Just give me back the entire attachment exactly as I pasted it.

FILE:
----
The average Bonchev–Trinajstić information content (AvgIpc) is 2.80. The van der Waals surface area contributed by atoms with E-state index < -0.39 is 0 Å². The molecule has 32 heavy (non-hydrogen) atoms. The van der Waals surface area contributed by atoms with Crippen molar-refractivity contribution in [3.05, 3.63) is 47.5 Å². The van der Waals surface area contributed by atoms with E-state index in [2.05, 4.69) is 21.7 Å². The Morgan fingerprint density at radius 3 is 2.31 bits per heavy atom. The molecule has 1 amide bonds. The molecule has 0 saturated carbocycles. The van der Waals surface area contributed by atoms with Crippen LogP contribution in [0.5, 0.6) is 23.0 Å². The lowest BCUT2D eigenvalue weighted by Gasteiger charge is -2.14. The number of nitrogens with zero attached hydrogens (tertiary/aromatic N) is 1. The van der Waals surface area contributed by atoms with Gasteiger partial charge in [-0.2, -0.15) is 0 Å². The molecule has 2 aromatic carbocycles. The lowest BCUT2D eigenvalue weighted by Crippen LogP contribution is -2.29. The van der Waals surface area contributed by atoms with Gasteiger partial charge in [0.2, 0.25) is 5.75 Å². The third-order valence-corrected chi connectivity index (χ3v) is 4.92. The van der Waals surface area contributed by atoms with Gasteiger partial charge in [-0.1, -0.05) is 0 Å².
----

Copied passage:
The average Bonchev–Trinajstić information content (AvgIpc) is 2.80. The van der Waals surface area contributed by atoms with E-state index < -0.39 is 0 Å². The molecule has 32 heavy (non-hydrogen) atoms. The van der Waals surface area contributed by atoms with Crippen molar-refractivity contribution in [3.05, 3.63) is 47.5 Å². The van der Waals surface area contributed by atoms with E-state index in [2.05, 4.69) is 21.7 Å². The Morgan fingerprint density at radius 3 is 2.31 bits per heavy atom. The molecule has 1 amide bonds. The molecule has 0 saturated carbocycles. The van der Waals surface area contributed by atoms with Crippen LogP contribution in [0.5, 0.6) is 23.0 Å². The lowest BCUT2D eigenvalue weighted by Gasteiger charge is -2.14. The number of nitrogens with zero attached hydrogens (tertiary/aromatic N) is 1. The van der Waals surface area contributed by atoms with Gasteiger partial charge in [-0.2, -0.15) is 0 Å². The molecule has 2 aromatic carbocycles. The lowest BCUT2D eigenvalue weighted by Crippen LogP contribution is -2.29. The van der Waals surface area contributed by atoms with Gasteiger partial charge in [0.2, 0.25) is 5.75 Å². The third-order valence-corrected chi connectivity index (χ3v) is 4.92. The van der Waals surface area contributed by atoms with Gasteiger partial charge in [-0.1, -0.05) is 0 Å².